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WALTER ISAACSON: Dr. Regina Benjamin, thank you for joining us.
DR. REGINA BENJAMIN, BAYOUCLINIC: Thank you. Good to see you.
ISAACSON: We’re about to see the effect of this epidemic in rural America and what it’s going to do to the world health care system. You have run a clinic in Bayou La Batre, Alabama. You know the Gulf Coast area there. What are you seeing and what are you worried about?
BENJAMIN: My biggest worry is having people to take this very seriously. Most of the people are really embracing the social distancing, but you’re seeing pockets of people going to the beach, going to the plane. And, as my governor said, this is not time to have your friends over for supper. And you’re seeing that sort of thing. So that’s my biggest concern.
ISAACSON: Tell me about the Bayou La Batre clinic. It’s on the Gulf Coast of Alabama. You started it, worked on it for years. How’s it doing now? And how is it preparing for this crisis?
BENJAMIN: It’s doing fine. We’re seeing the challenges that everyone else is seeing. I have converted the clinic mostly now to the Gulf States Health Policy Research Center to start to look at some of the social determinants of health. We’re focusing more on trying to improve the entire health of the community and the entire health of the Gulf region, the states that border the Gulf of Mexico, Alabama, Mississippi, Louisiana, Texas, and Florida. We have the poorest health outcomes. And so we have been trying to find, why is that? We have to some of the best medical schools, the best doctors, and yet our health outcomes are poor. And when you put on top of that a disaster, as I call it, this pandemic, it stresses it even more. I look at this as a Category 4, now a Category 5 hurricane sitting in the middle of the Gulf of Mexico. And it’s not a matter of, will it hit landfall. It’s a matter of when and how hard.
ISAACSON: In the areas where you have worked, which is basically the Gulf Coast of Alabama and nearby areas, there’s not a whole lot of insurance and health coverage and security. What’s this going to do when it hits areas that are highly uninsured?
BENJAMIN: The uninsured is a big part of it. But even more so, we have got — in small towns, we have hospitals who have already been stressed. We’re seeing the critical access hospitals closing over the past several years. They’re going to be even more stressed. And they have been taking people who have — uninsured or underinsured. These folks are really vulnerable, because, when we talk about testing, are we having the testing available? Will there be charges? When we go to rural areas, for example, you see, in bigger cities, they will have drive-through testing. Many people in rural areas don’t have cars. And so how are we going to test people without a car? Are they going to get a ride with somebody else, which defeats the purpose? So, those are real concerns. And I hope that our government and our leaders are trying to make sure that we don’t be separated by economics, that our — your access to care doesn’t depend on your income or your pocketbook.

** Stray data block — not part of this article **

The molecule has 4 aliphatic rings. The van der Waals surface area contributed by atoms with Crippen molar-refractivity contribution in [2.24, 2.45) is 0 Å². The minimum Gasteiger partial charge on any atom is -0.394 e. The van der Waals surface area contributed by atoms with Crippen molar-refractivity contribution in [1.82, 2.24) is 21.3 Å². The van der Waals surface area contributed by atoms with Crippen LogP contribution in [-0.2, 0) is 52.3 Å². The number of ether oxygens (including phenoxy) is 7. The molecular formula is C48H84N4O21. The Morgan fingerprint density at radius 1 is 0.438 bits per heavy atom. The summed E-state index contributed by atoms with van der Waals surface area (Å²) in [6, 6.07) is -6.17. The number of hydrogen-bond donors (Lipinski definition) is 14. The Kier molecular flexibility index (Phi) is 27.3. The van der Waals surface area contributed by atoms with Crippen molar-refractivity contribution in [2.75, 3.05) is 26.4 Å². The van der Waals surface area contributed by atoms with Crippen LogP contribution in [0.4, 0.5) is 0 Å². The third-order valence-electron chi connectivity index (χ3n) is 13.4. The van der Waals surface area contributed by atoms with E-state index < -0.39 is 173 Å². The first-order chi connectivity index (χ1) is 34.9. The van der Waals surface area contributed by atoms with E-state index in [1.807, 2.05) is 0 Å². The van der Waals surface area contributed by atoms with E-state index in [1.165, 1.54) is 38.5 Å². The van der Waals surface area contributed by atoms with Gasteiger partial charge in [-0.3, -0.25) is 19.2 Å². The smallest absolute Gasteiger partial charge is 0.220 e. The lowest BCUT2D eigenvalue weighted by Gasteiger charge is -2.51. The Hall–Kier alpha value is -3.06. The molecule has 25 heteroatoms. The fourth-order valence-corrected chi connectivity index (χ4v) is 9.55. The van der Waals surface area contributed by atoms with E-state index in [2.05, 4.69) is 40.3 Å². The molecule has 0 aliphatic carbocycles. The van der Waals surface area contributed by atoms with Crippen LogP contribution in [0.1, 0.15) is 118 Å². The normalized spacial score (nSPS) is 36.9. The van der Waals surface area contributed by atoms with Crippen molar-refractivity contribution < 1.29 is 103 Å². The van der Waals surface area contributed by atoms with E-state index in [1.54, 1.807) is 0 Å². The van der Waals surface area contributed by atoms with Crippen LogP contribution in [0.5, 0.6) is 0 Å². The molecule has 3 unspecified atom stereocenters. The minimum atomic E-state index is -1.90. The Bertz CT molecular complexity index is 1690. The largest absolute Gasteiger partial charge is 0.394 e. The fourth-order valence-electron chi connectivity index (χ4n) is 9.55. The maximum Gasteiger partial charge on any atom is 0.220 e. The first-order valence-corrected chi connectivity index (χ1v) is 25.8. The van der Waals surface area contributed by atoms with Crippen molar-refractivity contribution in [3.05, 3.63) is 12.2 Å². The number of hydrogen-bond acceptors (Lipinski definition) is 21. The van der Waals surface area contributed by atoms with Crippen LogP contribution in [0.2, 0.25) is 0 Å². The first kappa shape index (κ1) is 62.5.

ISAACSON: This virus is particularly brutal to people with underlying conditions. Is there a political problem you face in the and rural areas of America, where there are greater numbers of these underlying conditions?
BENJAMIN: So, we’re — with the health disparities — we have been speaking a lot about health disparities over the past year, several years, to anybody who will listen, that we do have disparities in certain illnesses. Particularly in the African-American communities, we have more diabetes and more hypertension, strokes. And we’re seeing that this particular virus is particularly worse on people with underlying conditions. And so you’re seeing places like New Orleans, like Detroit, where we have a number of people with these underlying basic conditions, where, when they do come in the hospital, they come in sicker, and they’re getting sicker faster. And so we have to kind of start to pay attention to that. And, oftentimes, many of the folks normally could get by, and they’re getting by, but then you have got a history of high blood pressure or a history of diabetes. And some people may not even know they have high blood pressure or diabetes, and they come in much sicker.